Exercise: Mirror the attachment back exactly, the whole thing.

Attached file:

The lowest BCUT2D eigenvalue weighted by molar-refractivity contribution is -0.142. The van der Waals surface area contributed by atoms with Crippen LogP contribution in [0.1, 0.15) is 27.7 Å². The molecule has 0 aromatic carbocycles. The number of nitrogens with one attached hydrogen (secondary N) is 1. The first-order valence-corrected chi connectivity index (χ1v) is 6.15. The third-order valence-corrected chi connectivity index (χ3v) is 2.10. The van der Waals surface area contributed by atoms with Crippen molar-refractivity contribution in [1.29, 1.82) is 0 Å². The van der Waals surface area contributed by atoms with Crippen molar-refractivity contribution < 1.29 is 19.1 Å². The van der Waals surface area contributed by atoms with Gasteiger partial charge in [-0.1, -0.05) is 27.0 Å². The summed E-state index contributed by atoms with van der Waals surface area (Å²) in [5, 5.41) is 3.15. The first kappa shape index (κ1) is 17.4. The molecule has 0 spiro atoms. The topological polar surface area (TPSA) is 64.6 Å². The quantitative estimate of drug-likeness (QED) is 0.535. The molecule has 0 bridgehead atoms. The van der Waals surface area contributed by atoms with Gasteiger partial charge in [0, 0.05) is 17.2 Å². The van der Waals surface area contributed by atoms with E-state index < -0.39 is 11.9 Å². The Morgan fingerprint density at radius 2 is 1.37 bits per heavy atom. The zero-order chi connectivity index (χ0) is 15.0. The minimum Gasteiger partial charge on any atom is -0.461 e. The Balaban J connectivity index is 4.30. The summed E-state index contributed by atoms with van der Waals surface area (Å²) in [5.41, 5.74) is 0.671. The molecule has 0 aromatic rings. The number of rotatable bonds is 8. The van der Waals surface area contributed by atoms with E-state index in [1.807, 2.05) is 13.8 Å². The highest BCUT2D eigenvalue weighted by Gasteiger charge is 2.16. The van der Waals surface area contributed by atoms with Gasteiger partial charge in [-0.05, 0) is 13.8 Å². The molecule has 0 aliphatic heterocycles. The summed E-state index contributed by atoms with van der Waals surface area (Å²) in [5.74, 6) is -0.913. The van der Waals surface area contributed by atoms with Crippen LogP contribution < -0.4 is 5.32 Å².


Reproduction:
The lowest BCUT2D eigenvalue weighted by molar-refractivity contribution is -0.142. The van der Waals surface area contributed by atoms with Crippen LogP contribution in [0.1, 0.15) is 27.7 Å². The molecule has 0 aromatic carbocycles. The number of nitrogens with one attached hydrogen (secondary N) is 1. The first-order valence-corrected chi connectivity index (χ1v) is 6.15. The third-order valence-corrected chi connectivity index (χ3v) is 2.10. The van der Waals surface area contributed by atoms with Crippen molar-refractivity contribution in [1.29, 1.82) is 0 Å². The van der Waals surface area contributed by atoms with Crippen molar-refractivity contribution < 1.29 is 19.1 Å². The van der Waals surface area contributed by atoms with Gasteiger partial charge in [-0.1, -0.05) is 27.0 Å². The summed E-state index contributed by atoms with van der Waals surface area (Å²) in [5, 5.41) is 3.15. The first kappa shape index (κ1) is 17.4. The molecule has 0 spiro atoms. The topological polar surface area (TPSA) is 64.6 Å². The quantitative estimate of drug-likeness (QED) is 0.535. The molecule has 0 bridgehead atoms. The van der Waals surface area contributed by atoms with Gasteiger partial charge in [0, 0.05) is 17.2 Å². The van der Waals surface area contributed by atoms with E-state index < -0.39 is 11.9 Å². The Morgan fingerprint density at radius 2 is 1.37 bits per heavy atom. The zero-order chi connectivity index (χ0) is 15.0. The minimum Gasteiger partial charge on any atom is -0.461 e. The Balaban J connectivity index is 4.30. The summed E-state index contributed by atoms with van der Waals surface area (Å²) in [5.41, 5.74) is 0.671. The molecule has 0 aromatic rings. The number of rotatable bonds is 8. The van der Waals surface area contributed by atoms with E-state index in [1.807, 2.05) is 13.8 Å². The highest BCUT2D eigenvalue weighted by Gasteiger charge is 2.16. The van der Waals surface area contributed by atoms with Gasteiger partial charge in [-0.05, 0) is 13.8 Å². The molecule has 0 aliphatic heterocycles. The summed E-state index contributed by atoms with van der Waals surface area (Å²) in [5.74, 6) is -0.913. The van der Waals surface area contributed by atoms with Crippen LogP contribution < -0.4 is 5.32 Å².